History is littered with past mistakes of splitting peoples into nationalists and unionists. The prime minister seems wont to repeat them
In a modern democracy, using raw power to frustrate one’s opponents is neither democratic nor sensible. If demands are ignored, pressure will build up and eventually undermine political legitimacy. Boris Johnson thinks his Commons majority, elected on a first-past-the-post basis, can defy such logic. This is a reckless strategy. Rather than consider how the country ought to be governed when nationalism gains popularity, Mr Johnson aims to harness an English version of it in May’s “Super Thursday” elections. These polls will be therefore mostly about tactical advances, which give no answer to the question of what sort of modern-day state the UK should be.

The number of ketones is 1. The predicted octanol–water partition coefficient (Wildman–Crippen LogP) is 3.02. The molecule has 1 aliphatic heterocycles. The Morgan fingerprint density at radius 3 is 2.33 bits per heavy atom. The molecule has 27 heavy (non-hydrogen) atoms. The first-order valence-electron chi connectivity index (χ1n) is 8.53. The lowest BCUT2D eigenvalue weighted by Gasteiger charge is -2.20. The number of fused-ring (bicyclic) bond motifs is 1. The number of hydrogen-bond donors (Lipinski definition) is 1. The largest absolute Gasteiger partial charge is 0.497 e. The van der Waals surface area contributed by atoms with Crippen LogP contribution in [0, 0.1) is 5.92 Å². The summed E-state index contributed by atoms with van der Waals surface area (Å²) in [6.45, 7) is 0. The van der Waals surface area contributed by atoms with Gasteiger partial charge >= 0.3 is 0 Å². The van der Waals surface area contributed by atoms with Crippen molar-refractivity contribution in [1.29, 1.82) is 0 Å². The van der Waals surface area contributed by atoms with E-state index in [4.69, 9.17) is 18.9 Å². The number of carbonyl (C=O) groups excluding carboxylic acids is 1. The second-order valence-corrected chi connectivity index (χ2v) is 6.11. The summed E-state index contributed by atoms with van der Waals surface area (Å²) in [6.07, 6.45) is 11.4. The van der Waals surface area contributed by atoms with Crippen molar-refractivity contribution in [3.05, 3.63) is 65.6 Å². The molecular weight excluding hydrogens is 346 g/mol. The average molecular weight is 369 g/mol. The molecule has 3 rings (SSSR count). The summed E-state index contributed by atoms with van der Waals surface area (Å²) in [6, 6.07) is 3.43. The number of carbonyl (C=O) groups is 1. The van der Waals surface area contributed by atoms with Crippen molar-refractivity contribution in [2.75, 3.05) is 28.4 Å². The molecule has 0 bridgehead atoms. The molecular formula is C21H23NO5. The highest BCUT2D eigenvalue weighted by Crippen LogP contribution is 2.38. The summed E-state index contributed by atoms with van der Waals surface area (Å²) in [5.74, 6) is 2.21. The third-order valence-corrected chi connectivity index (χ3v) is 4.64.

At the heart of much of the debate today is that within England the centre thinks of itself as unambiguously in charge. English councils are “creatures of statute”. Their powers can be altered or abolished by central government. But outside England there are the competing understandings of what constrains the UK executive. These have been heightened by rising nationalist sentiment in England, Wales and Scotland.